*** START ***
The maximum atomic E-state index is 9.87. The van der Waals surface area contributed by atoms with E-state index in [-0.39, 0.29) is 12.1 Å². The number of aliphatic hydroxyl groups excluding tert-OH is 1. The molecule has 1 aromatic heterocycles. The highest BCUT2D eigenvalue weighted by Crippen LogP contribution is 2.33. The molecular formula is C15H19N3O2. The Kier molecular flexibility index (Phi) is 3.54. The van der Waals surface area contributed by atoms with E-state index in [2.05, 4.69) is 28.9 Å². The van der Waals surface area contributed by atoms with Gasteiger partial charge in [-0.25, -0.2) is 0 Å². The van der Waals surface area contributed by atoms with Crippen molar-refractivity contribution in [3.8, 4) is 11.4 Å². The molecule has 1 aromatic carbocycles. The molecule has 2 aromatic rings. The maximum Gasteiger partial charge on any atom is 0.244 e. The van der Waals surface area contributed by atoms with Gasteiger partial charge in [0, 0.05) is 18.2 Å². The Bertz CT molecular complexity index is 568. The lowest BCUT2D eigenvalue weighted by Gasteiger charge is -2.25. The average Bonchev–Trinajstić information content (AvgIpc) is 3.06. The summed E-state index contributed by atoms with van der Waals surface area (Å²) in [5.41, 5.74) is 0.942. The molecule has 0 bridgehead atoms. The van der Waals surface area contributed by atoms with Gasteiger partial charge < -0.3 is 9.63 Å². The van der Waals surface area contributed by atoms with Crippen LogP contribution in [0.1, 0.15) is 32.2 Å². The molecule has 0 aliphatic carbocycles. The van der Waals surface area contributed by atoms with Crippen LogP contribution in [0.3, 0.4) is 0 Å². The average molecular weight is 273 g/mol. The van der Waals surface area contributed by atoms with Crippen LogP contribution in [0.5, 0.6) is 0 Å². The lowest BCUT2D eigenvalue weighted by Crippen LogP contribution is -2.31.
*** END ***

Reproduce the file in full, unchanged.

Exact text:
The maximum atomic E-state index is 9.87. The van der Waals surface area contributed by atoms with E-state index in [-0.39, 0.29) is 12.1 Å². The number of aliphatic hydroxyl groups excluding tert-OH is 1. The molecule has 1 aromatic heterocycles. The highest BCUT2D eigenvalue weighted by Crippen LogP contribution is 2.33. The molecular formula is C15H19N3O2. The Kier molecular flexibility index (Phi) is 3.54. The van der Waals surface area contributed by atoms with E-state index in [2.05, 4.69) is 28.9 Å². The van der Waals surface area contributed by atoms with Gasteiger partial charge in [-0.25, -0.2) is 0 Å². The van der Waals surface area contributed by atoms with Crippen molar-refractivity contribution in [3.8, 4) is 11.4 Å². The molecule has 1 aromatic carbocycles. The molecule has 2 aromatic rings. The maximum Gasteiger partial charge on any atom is 0.244 e. The van der Waals surface area contributed by atoms with Gasteiger partial charge in [0, 0.05) is 18.2 Å². The Bertz CT molecular complexity index is 568. The lowest BCUT2D eigenvalue weighted by Gasteiger charge is -2.25. The average Bonchev–Trinajstić information content (AvgIpc) is 3.06. The summed E-state index contributed by atoms with van der Waals surface area (Å²) in [5.41, 5.74) is 0.942. The molecule has 0 bridgehead atoms. The van der Waals surface area contributed by atoms with Gasteiger partial charge < -0.3 is 9.63 Å². The van der Waals surface area contributed by atoms with Crippen LogP contribution in [0.1, 0.15) is 32.2 Å². The molecule has 0 aliphatic carbocycles. The van der Waals surface area contributed by atoms with Crippen LogP contribution in [0.3, 0.4) is 0 Å². The average molecular weight is 273 g/mol. The van der Waals surface area contributed by atoms with Crippen LogP contribution in [0.5, 0.6) is 0 Å². The lowest BCUT2D eigenvalue weighted by Crippen LogP contribution is -2.31.